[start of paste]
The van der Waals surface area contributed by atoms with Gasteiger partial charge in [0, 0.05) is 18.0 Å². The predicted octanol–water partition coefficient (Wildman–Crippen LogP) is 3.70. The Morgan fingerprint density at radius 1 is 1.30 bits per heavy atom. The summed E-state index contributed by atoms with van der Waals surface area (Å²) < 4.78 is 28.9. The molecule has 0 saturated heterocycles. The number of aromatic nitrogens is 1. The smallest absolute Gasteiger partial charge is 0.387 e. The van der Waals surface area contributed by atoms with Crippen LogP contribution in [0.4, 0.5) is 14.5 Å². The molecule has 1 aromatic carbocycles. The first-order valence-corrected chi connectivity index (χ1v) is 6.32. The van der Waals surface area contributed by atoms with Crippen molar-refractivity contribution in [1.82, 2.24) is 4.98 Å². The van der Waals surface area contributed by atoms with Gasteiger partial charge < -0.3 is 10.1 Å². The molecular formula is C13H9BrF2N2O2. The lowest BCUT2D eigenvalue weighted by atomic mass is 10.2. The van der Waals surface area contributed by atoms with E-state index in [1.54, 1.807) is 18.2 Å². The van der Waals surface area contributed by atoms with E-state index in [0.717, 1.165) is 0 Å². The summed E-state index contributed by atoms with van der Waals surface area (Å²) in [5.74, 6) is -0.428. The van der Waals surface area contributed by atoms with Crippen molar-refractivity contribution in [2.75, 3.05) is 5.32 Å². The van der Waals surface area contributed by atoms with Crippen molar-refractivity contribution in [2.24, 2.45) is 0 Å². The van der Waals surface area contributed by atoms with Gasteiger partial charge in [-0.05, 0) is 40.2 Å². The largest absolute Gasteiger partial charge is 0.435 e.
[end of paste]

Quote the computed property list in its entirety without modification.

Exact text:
The van der Waals surface area contributed by atoms with Gasteiger partial charge in [0, 0.05) is 18.0 Å². The predicted octanol–water partition coefficient (Wildman–Crippen LogP) is 3.70. The Morgan fingerprint density at radius 1 is 1.30 bits per heavy atom. The summed E-state index contributed by atoms with van der Waals surface area (Å²) < 4.78 is 28.9. The molecule has 0 saturated heterocycles. The number of aromatic nitrogens is 1. The smallest absolute Gasteiger partial charge is 0.387 e. The van der Waals surface area contributed by atoms with Crippen LogP contribution in [0.4, 0.5) is 14.5 Å². The molecule has 1 aromatic carbocycles. The first-order valence-corrected chi connectivity index (χ1v) is 6.32. The van der Waals surface area contributed by atoms with Crippen molar-refractivity contribution in [1.82, 2.24) is 4.98 Å². The van der Waals surface area contributed by atoms with Gasteiger partial charge < -0.3 is 10.1 Å². The molecular formula is C13H9BrF2N2O2. The lowest BCUT2D eigenvalue weighted by atomic mass is 10.2. The van der Waals surface area contributed by atoms with E-state index in [1.54, 1.807) is 18.2 Å². The van der Waals surface area contributed by atoms with E-state index in [0.717, 1.165) is 0 Å². The summed E-state index contributed by atoms with van der Waals surface area (Å²) in [5.74, 6) is -0.428. The van der Waals surface area contributed by atoms with Crippen molar-refractivity contribution in [2.75, 3.05) is 5.32 Å². The van der Waals surface area contributed by atoms with Crippen molar-refractivity contribution in [2.24, 2.45) is 0 Å². The van der Waals surface area contributed by atoms with Gasteiger partial charge in [-0.05, 0) is 40.2 Å². The largest absolute Gasteiger partial charge is 0.435 e.